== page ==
1953 Alabama Crimson Tide football team

From Wikipedia, the free encyclopedia
Jump to: navigation, search
1953 Alabama Crimson Tide football
SEC Champions
Conference Southeastern Conference
Ranking
Coaches #13
AP #11
1953 record 6–3–3 (4–0–3 SEC)
Head coach Harold Drew
Captain Bud Willis
Home stadium Denny Stadium
Legion Field
Ladd Stadium
Cramton Bowl
Seasons
« 1952 1954 »
1953 SEC football standings
Conf     Overall
Team W   L   T     W   L   T
#13 Alabama 4 0 3     6 3 3
#8 Georgia Tech 4 1 1     9 2 1
#16 Kentucky 4 1 1     7 2 1
Ole Miss 4 1 1     7 2 1
#17 Auburn 4 2 1     7 3 1
Mississippi State 3 1 3     5 2 3
Tennessee 3 2 1     6 4 1
LSU 2 3 3     5 3 3
Florida 1 3 2     3 5 2
Vanderbilt 1 5 0     3 7 0
Georgia 1 5 0     3 8 0
Tulane 0 7 0     1 8 1
† – Conference champion
Rankings from AP Poll

The 1953 Alabama Crimson Tide football team (variously "Alabama", "UA" or "Bama") represented the University of Alabama in the 1953 college football season. It was the Crimson Tide's 59th overall and 20th season as a member of the Southeastern Conference (SEC). The team was led by head coach Harold Drew, in his seventh year, and played their home games at Denny Stadium in Tuscaloosa, Legion Field in Birmingham, Ladd Stadium in Mobile and at the Cramton Bowl in Montgomery, Alabama. They finished with a record of six wins, three losses and three ties (6–3–3 overall, 4–0–3 in the SEC), as SEC Champions and with a loss against Rice in the Cotton Bowl Classic.

1953 was one of the more unusual seasons in Alabama history. After they opened the season as the preseason No. 5 team, the Crimson Tide lost to Mississippi Southern and tied LSU before they had their first win of the season against Vanderbilt in week three. Alabama won only six games all year, and only four of seven conference games. However, the other three conference games were ties, and a 4–0–3 record was good enough to win Alabama the SEC title. It was Bama's first conference championship since 1945 and last until 1961. For their championship, Alabama accepted an invitation to play in the Cotton Bowl Classic.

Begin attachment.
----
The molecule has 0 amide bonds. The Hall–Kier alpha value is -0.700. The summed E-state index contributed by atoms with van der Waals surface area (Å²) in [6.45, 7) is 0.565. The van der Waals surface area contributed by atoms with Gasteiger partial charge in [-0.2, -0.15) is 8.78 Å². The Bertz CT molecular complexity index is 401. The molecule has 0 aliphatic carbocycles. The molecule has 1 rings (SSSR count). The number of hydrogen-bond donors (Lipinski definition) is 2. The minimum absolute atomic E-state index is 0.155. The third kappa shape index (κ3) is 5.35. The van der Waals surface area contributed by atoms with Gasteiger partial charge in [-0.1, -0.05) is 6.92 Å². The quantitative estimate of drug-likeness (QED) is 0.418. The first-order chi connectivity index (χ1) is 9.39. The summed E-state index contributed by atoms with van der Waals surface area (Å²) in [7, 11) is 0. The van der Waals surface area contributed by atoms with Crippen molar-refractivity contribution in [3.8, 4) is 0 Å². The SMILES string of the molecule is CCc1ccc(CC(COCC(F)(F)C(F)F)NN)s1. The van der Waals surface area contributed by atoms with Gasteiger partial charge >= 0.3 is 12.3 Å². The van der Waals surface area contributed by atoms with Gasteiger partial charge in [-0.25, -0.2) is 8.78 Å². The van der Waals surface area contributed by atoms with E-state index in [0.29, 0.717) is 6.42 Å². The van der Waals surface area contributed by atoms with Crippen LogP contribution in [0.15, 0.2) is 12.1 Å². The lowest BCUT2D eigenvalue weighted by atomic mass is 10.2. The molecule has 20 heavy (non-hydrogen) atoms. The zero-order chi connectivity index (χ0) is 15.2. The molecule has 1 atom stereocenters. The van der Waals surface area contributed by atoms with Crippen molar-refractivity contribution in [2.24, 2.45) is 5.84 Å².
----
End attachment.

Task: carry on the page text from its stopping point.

In their matchup against Rice one of the strangest plays in the history of college football occurred. In the second quarter, the Owls had the ball on its own five-yard line up 7–6 after they recovered an Alabama fumble. On their first play of the drive, Rice running back Dicky Moegle swept around the right side, broke free, and appeared to be on his way to a 95-yard touchdown run—until Tommy Lewis of Alabama, who was on the sideline, ran into the field of play and tackled Moegle at the Alabama 40. Officials awarded Moegle a 95-yard touchdown run, and Rice won the game 28–6.

Schedule[edit]

Date Opponent# Rank# Site TV Result Attendance
September 18 Mississippi Southern* #5 Cramton BowlMontgomery, AL L 19–25   14,500
September 26 LSU Ladd StadiumMobile, AL (Rivalry) T 7–7   33,809
October 3 at Vanderbilt Dudley FieldNashville, TN W 21–12   24,000
October 10 Tulsa* Denny StadiumTuscaloosa, AL W 41–13   18,000
October 17 Tennessee Legion FieldBirmingham, AL (Third Saturday in October) CBS T 0–0   40,000
October 24 Mississippi Statedagger Denny Stadium • Tuscaloosa, AL (Rivalry) T 7–7   28,000
October 31 at Georgia Sanford StadiumAthens, GA W 33–12    
November 7 Chattanooga* #20 Denny Stadium • Tuscaloosa, AL W 21–14   14,000
November 14 #5 Georgia Tech Legion Field • Birmingham, AL W 13–6   42,530
November 21 at #2 Maryland* #11 Byrd StadiumCollege Park, MD L 0–21   36,000
November 28 vs. #16 Auburn Legion Field • Birmingham, AL (Iron Bowl) W 10–7   44,000
January 1, 1954 vs. #6 Rice* #13 Cotton BowlDallas, TX (Cotton Bowl Classic) CBS L 6–28   75,504
*Non-conference game. daggerHomecoming. #Rankings from AP Poll.
  • Source: Rolltide.com: 1953 Alabama football schedule[1]

Game notes[edit]

Mississippi Southern[edit]

1 2 3 4 Total
Miss Southern 6 6 0 13 25
#5 Alabama 7 12 0 0 19
  • Date: September 18
  • Location: Cramton Bowl
    Montgomery, AL
  • Game attendance: 14,500

To open the 1953 season, Alabama was upset by the Mississippi Southern Golden Eagles 25–19 at the Cramton Bowl on a Friday night.[2][3] The first touchdown of the game was set up after Jim David recovered a Laurin Pepper fumble at the Southern 43-yards line. Five plays later, Tommy Lewis scored on a short run for a 7–0 Alabama lead.[2] The Eagles responded on their next possession with a three-yard Billy Jarrell touchdown pass to Bucky McElroy and made the score 7–6.[2] In the second quarter each team traded touchdowns with Alabama scoring on a five-yard William Oliver, Southern on a 45-yard Jarrell pass to Pepper and Alabama again on a five-yard Bart Starr pass to Curtis Lynch for a 19–12 Crimson Tide lead at halftime.[2] After a scoreless third, Southern scored a pair of fourth-quarter touchdowns, first on a 66-yard Pepper run and then on 23-yard Jarrell pass to Leonard Williams, and won the game 25–19.[2] The loss brought Alabama's all-time record against Mississippi Southern to 6–1.[4]